Homily Third Sunday of Easter Year B He is risen and we have a mission

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Homily Third Sunday of Easter Year B


Reading 1: What is the background to this passage? Peter and John healed a crippled beggar in the name of Jesus. The people who recognized the beggar, now healed, praise God. Peter took this teachable moment to speak basically the same message he had proclaimed to the crowds on Pentecost Sunday.


He begins by setting the record straight.  The man was healed in the name and power of Jesus Christ. He reminded the crowds that together with their religious leaders had rejected Jesus and had his crucified. But God has raised him up. On the cross Jesus prayed that the Father would forgive them for they did not know whom they were crucifying. Peter said that they acted out of ignorance. But God has brought to fulfillment what he announced through the prophets, namely that the Christ, the Messiah would suffer greatly but would be raided.


Then Peter ends where Jesus began his public ministry, calling for a response of repentance for the forgiveness of their sins. This was also the farewell instruction that Jesus gave the Apostles: “Go and proclaim repentance for the forgiveness of sins.”


When Peter preached this message on Pentecost three thousand responded and were baptized. Here many more came to believe and acted on his word. As we hear these words today, do we recognize what our sins did to Jesus? Do we repent and turn back to the Lord?


Gospel: The different Gospel writers give us their remembered account of the post- resurrection appearances of Jesus. The experience is the same. Jesus extends his peace and mercy. Each time they initially do not recognize him. In this case, he does four things: 1) He shows them his wounded hands and feet; 2) He ate with them; 3) He explains the scriptures that foretold his suffering, death and resurrection; 4) He commissions them to preach a message of repentance for the forgiveness of sins.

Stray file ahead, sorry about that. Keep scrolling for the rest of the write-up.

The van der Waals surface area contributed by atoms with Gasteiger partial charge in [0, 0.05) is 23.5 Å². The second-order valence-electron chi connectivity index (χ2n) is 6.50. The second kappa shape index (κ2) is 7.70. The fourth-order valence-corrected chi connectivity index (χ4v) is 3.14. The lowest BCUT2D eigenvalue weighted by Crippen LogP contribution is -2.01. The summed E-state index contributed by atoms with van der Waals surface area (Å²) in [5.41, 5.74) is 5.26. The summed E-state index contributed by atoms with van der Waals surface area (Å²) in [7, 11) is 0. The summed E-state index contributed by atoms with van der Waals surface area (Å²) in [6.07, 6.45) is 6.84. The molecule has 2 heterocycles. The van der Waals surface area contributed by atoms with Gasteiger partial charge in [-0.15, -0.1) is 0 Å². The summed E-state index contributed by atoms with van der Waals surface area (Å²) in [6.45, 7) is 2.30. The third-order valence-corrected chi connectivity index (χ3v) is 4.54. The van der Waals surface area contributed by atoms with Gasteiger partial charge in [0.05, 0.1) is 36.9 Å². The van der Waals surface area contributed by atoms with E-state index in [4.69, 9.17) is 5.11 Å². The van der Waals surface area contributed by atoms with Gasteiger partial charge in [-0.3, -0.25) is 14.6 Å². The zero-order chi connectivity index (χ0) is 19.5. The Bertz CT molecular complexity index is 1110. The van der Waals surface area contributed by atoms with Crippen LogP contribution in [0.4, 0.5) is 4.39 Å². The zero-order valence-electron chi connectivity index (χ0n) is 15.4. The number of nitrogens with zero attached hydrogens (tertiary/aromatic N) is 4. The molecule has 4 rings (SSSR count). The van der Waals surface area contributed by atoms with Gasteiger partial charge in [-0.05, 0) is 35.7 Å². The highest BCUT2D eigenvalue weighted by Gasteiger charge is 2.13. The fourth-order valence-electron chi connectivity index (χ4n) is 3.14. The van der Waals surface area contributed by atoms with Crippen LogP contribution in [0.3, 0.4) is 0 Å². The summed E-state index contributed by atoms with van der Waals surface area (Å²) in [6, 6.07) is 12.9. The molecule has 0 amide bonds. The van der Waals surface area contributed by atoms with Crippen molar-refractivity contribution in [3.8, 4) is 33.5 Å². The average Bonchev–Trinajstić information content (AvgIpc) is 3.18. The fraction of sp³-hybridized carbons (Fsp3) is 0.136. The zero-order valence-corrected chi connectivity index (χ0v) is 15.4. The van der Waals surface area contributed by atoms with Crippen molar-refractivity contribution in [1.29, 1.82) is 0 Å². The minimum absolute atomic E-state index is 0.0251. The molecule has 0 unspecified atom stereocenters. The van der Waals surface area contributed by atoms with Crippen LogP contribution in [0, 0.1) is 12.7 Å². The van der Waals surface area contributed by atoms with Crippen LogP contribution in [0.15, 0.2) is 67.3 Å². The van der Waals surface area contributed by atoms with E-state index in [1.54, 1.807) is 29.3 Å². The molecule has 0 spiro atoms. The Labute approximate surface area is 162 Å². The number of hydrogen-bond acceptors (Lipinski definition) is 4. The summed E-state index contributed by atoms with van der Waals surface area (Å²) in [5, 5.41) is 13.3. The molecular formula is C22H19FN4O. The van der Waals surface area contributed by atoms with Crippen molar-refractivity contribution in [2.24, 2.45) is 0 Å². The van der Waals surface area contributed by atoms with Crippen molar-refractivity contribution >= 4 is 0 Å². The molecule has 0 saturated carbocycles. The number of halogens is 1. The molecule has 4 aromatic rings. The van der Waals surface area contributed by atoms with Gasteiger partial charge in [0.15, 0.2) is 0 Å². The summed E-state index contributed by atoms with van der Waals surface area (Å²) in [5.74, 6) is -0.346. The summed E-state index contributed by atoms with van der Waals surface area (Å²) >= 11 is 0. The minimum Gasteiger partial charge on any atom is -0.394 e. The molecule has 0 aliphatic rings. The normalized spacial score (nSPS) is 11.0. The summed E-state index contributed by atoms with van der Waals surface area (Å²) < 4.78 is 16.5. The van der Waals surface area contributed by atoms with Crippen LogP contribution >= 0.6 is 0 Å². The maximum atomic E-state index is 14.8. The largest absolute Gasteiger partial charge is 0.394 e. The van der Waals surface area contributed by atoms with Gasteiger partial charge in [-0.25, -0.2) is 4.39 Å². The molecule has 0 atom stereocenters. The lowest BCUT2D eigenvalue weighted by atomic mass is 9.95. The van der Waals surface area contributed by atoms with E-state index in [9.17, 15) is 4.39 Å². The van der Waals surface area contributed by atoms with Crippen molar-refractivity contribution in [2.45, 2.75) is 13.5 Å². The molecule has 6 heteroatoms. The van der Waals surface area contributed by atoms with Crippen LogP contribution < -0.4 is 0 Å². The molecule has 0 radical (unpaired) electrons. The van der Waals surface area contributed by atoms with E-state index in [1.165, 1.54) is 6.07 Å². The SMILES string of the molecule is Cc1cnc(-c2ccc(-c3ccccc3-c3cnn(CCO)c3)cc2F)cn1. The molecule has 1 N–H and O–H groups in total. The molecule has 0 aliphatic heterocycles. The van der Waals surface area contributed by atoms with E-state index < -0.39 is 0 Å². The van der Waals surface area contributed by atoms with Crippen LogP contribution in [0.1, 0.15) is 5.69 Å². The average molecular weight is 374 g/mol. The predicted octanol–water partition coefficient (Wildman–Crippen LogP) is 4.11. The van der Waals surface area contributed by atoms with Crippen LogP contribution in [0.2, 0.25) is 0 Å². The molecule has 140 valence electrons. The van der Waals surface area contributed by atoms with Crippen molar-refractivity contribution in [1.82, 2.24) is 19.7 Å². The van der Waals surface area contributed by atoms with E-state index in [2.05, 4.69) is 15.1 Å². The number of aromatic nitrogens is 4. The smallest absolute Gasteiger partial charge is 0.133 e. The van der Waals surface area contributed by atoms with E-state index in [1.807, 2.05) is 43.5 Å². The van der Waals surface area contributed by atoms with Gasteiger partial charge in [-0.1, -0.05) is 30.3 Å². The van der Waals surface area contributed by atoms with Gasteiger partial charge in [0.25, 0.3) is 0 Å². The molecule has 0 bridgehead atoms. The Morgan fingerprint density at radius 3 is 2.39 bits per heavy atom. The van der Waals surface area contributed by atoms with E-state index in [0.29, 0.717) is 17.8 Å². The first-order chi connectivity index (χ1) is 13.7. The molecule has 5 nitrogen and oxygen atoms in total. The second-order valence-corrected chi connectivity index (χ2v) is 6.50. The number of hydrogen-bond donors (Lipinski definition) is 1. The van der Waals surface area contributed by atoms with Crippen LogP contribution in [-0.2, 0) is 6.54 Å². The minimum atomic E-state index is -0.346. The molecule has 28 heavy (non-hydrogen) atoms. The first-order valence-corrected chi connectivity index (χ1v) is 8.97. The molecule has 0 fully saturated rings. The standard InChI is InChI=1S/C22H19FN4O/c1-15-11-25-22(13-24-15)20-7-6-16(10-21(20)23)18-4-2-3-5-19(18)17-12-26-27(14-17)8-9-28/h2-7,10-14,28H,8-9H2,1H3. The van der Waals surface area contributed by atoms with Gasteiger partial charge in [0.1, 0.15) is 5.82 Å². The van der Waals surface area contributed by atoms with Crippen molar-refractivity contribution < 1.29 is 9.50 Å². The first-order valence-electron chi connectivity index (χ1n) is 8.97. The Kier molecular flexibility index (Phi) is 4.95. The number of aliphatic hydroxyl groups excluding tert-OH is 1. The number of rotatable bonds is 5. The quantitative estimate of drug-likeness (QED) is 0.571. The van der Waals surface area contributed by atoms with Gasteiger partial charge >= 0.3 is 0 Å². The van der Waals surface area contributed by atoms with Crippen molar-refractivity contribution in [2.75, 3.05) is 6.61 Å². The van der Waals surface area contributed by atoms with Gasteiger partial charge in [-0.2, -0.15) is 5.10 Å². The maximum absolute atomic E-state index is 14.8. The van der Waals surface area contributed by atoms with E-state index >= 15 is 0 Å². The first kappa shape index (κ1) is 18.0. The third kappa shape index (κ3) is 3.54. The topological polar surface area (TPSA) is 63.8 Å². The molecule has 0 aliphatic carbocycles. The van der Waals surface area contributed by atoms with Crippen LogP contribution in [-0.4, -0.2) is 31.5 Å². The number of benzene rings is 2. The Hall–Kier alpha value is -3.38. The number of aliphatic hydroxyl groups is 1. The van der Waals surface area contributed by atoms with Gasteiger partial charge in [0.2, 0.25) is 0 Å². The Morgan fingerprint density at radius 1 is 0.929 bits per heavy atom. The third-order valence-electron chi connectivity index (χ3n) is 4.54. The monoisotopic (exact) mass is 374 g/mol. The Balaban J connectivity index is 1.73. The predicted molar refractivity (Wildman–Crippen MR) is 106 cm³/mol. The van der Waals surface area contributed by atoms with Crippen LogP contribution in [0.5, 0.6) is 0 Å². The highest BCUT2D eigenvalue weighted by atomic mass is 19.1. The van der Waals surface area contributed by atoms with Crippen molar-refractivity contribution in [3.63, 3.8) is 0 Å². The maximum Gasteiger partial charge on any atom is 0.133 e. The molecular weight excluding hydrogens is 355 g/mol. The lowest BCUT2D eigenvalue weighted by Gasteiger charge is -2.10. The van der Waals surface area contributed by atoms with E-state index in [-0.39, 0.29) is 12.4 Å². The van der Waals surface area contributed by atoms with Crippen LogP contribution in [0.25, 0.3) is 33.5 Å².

What happens in our celebration today? We are gathered in this place of worship. The Risen Jesus will come to us. He has shared the scriptures with us, which show that the Christ had to suffer and die for our sins. He will change bread and wine into his crucified, risen Body, showing himself to us. He then will share a meal with us. He will send us out to preach a message of repentance for the forgiveness of sins.


As each appearance was meant to solidify their faith in the risen Lord and to strengthen their resolve to share this message with others, fearlessly of the consequences, so our weekly gathering is meant to accomplish the same. As we come to worship the Lord, offering him worthy praise and thanksgiving, God strengthens us for the different divine appointments we will have this week, in which we will be able to share our faith in the risen Lord with others.


Reading 2: We have sinned and have been forgiven. But we continue to sin and fall short of the glory of God. John reminds us that we have an Advocate before the Father, Jesus, who is the expiation for our sins. 


In the Sacrament of Reconciliation, we have the grace of God for reconciliation. It is not that we sin, but that we choose to become indifferent to sin by remaining in Jesus. Then we will do what he has commanded us to do. We will choose to live more in love than in darkness and alienation. 

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